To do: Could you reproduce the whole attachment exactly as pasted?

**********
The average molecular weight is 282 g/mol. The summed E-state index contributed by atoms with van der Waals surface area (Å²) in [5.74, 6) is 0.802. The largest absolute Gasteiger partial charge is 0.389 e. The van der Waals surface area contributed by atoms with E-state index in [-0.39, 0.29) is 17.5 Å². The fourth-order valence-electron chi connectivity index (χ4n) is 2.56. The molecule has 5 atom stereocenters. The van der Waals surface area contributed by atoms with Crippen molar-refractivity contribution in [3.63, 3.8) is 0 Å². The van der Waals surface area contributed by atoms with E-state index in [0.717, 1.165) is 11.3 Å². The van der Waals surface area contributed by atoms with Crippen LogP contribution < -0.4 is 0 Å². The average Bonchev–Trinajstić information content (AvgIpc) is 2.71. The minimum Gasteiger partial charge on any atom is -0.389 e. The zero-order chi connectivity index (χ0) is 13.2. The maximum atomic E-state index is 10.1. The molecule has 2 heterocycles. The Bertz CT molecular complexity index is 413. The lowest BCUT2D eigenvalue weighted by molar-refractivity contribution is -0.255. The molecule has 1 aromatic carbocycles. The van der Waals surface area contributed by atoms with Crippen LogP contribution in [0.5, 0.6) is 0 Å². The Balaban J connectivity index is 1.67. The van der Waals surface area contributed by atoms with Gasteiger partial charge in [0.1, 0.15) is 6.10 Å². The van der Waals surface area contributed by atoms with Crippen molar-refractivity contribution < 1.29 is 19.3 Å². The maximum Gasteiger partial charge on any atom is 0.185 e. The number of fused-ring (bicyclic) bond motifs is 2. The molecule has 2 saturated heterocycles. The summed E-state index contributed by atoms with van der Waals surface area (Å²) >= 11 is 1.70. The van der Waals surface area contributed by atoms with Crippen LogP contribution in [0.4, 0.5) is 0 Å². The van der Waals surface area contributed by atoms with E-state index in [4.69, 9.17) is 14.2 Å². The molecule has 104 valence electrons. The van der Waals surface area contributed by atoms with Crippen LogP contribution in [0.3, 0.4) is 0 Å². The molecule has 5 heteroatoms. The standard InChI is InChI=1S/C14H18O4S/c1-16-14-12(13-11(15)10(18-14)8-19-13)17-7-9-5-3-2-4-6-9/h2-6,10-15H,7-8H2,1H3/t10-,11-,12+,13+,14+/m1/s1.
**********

The average molecular weight is 282 g/mol. The summed E-state index contributed by atoms with van der Waals surface area (Å²) in [5.74, 6) is 0.802. The largest absolute Gasteiger partial charge is 0.389 e. The van der Waals surface area contributed by atoms with E-state index in [-0.39, 0.29) is 17.5 Å². The fourth-order valence-electron chi connectivity index (χ4n) is 2.56. The molecule has 5 atom stereocenters. The van der Waals surface area contributed by atoms with Crippen molar-refractivity contribution in [3.63, 3.8) is 0 Å². The van der Waals surface area contributed by atoms with E-state index in [0.717, 1.165) is 11.3 Å². The van der Waals surface area contributed by atoms with Crippen LogP contribution < -0.4 is 0 Å². The average Bonchev–Trinajstić information content (AvgIpc) is 2.71. The minimum Gasteiger partial charge on any atom is -0.389 e. The zero-order chi connectivity index (χ0) is 13.2. The maximum atomic E-state index is 10.1. The molecule has 2 heterocycles. The Bertz CT molecular complexity index is 413. The lowest BCUT2D eigenvalue weighted by molar-refractivity contribution is -0.255. The molecule has 1 aromatic carbocycles. The van der Waals surface area contributed by atoms with Crippen LogP contribution in [0.5, 0.6) is 0 Å². The Balaban J connectivity index is 1.67. The van der Waals surface area contributed by atoms with Gasteiger partial charge in [0.1, 0.15) is 6.10 Å². The van der Waals surface area contributed by atoms with Crippen molar-refractivity contribution < 1.29 is 19.3 Å². The maximum Gasteiger partial charge on any atom is 0.185 e. The number of fused-ring (bicyclic) bond motifs is 2. The molecule has 2 saturated heterocycles. The summed E-state index contributed by atoms with van der Waals surface area (Å²) >= 11 is 1.70. The van der Waals surface area contributed by atoms with Crippen LogP contribution in [0.4, 0.5) is 0 Å². The van der Waals surface area contributed by atoms with E-state index in [4.69, 9.17) is 14.2 Å². The molecule has 104 valence electrons. The van der Waals surface area contributed by atoms with Crippen LogP contribution in [0.3, 0.4) is 0 Å². The molecule has 5 heteroatoms. The standard InChI is InChI=1S/C14H18O4S/c1-16-14-12(13-11(15)10(18-14)8-19-13)17-7-9-5-3-2-4-6-9/h2-6,10-15H,7-8H2,1H3/t10-,11-,12+,13+,14+/m1/s1.